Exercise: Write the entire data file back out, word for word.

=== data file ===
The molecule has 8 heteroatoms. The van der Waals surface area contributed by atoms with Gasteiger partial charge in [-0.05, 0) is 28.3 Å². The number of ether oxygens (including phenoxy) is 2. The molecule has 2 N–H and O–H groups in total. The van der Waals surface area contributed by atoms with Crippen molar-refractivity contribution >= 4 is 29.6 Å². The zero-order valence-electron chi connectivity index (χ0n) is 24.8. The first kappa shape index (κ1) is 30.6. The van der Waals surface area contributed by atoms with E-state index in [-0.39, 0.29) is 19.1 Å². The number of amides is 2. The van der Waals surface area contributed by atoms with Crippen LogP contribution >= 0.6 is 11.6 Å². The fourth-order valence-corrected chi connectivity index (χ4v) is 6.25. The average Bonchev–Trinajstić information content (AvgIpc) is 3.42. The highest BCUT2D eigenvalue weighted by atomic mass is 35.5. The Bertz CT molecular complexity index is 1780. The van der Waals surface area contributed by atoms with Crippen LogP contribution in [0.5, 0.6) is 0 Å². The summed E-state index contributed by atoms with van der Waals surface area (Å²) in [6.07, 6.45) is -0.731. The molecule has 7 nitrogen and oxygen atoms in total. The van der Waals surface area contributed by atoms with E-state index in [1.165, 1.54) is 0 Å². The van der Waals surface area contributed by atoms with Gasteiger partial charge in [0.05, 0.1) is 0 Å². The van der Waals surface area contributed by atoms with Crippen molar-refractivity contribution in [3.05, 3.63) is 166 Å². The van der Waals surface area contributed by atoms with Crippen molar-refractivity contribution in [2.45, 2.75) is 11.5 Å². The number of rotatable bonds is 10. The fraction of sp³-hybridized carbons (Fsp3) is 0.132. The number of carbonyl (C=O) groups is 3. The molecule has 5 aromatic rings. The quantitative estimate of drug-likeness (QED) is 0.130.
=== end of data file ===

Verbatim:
The molecule has 8 heteroatoms. The van der Waals surface area contributed by atoms with Gasteiger partial charge in [-0.05, 0) is 28.3 Å². The number of ether oxygens (including phenoxy) is 2. The molecule has 2 N–H and O–H groups in total. The van der Waals surface area contributed by atoms with Crippen molar-refractivity contribution >= 4 is 29.6 Å². The zero-order valence-electron chi connectivity index (χ0n) is 24.8. The first kappa shape index (κ1) is 30.6. The van der Waals surface area contributed by atoms with E-state index in [-0.39, 0.29) is 19.1 Å². The number of amides is 2. The van der Waals surface area contributed by atoms with Crippen LogP contribution >= 0.6 is 11.6 Å². The fourth-order valence-corrected chi connectivity index (χ4v) is 6.25. The average Bonchev–Trinajstić information content (AvgIpc) is 3.42. The highest BCUT2D eigenvalue weighted by atomic mass is 35.5. The Bertz CT molecular complexity index is 1780. The van der Waals surface area contributed by atoms with Crippen LogP contribution in [0.5, 0.6) is 0 Å². The summed E-state index contributed by atoms with van der Waals surface area (Å²) in [6.07, 6.45) is -0.731. The molecule has 7 nitrogen and oxygen atoms in total. The van der Waals surface area contributed by atoms with E-state index in [1.165, 1.54) is 0 Å². The van der Waals surface area contributed by atoms with Gasteiger partial charge in [0.05, 0.1) is 0 Å². The van der Waals surface area contributed by atoms with Crippen molar-refractivity contribution in [3.05, 3.63) is 166 Å². The van der Waals surface area contributed by atoms with Crippen molar-refractivity contribution in [2.45, 2.75) is 11.5 Å². The number of rotatable bonds is 10. The fraction of sp³-hybridized carbons (Fsp3) is 0.132. The number of carbonyl (C=O) groups is 3. The molecule has 5 aromatic rings. The quantitative estimate of drug-likeness (QED) is 0.130.